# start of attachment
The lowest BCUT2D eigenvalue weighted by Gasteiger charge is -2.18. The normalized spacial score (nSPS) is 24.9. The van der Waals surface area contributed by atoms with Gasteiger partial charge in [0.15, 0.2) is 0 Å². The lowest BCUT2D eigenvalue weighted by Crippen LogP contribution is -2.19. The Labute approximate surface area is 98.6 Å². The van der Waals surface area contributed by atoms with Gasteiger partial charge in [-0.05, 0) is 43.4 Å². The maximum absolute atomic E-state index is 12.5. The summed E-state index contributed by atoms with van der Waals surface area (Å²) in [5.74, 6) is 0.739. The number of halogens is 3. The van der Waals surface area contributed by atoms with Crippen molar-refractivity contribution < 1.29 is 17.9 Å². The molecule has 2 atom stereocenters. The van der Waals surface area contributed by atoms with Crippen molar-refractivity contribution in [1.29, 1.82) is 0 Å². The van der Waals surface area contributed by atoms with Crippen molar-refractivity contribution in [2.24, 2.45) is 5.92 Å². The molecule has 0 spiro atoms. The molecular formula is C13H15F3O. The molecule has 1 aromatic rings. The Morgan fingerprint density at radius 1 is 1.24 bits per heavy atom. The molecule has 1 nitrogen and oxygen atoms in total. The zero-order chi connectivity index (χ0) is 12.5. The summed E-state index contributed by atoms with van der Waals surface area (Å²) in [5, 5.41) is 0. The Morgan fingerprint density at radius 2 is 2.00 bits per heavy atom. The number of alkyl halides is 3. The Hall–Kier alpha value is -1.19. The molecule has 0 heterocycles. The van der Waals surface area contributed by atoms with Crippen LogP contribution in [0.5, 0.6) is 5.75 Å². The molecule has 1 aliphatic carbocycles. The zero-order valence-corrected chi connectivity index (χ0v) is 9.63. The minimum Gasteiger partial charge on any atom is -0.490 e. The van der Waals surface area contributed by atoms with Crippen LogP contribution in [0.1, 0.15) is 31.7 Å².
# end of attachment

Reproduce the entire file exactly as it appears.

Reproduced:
The lowest BCUT2D eigenvalue weighted by Gasteiger charge is -2.18. The normalized spacial score (nSPS) is 24.9. The van der Waals surface area contributed by atoms with Gasteiger partial charge in [0.15, 0.2) is 0 Å². The lowest BCUT2D eigenvalue weighted by Crippen LogP contribution is -2.19. The Labute approximate surface area is 98.6 Å². The van der Waals surface area contributed by atoms with Gasteiger partial charge in [-0.05, 0) is 43.4 Å². The maximum absolute atomic E-state index is 12.5. The summed E-state index contributed by atoms with van der Waals surface area (Å²) in [5.74, 6) is 0.739. The number of halogens is 3. The van der Waals surface area contributed by atoms with Crippen molar-refractivity contribution < 1.29 is 17.9 Å². The molecule has 2 atom stereocenters. The van der Waals surface area contributed by atoms with Crippen molar-refractivity contribution in [1.29, 1.82) is 0 Å². The van der Waals surface area contributed by atoms with Crippen molar-refractivity contribution in [2.24, 2.45) is 5.92 Å². The molecule has 0 spiro atoms. The molecular formula is C13H15F3O. The molecule has 1 aromatic rings. The Morgan fingerprint density at radius 1 is 1.24 bits per heavy atom. The molecule has 1 nitrogen and oxygen atoms in total. The zero-order chi connectivity index (χ0) is 12.5. The summed E-state index contributed by atoms with van der Waals surface area (Å²) in [5, 5.41) is 0. The Morgan fingerprint density at radius 2 is 2.00 bits per heavy atom. The number of alkyl halides is 3. The Hall–Kier alpha value is -1.19. The molecule has 0 heterocycles. The van der Waals surface area contributed by atoms with Crippen LogP contribution in [0.5, 0.6) is 5.75 Å². The molecule has 1 aliphatic carbocycles. The zero-order valence-corrected chi connectivity index (χ0v) is 9.63. The minimum Gasteiger partial charge on any atom is -0.490 e. The van der Waals surface area contributed by atoms with Crippen LogP contribution in [0.1, 0.15) is 31.7 Å².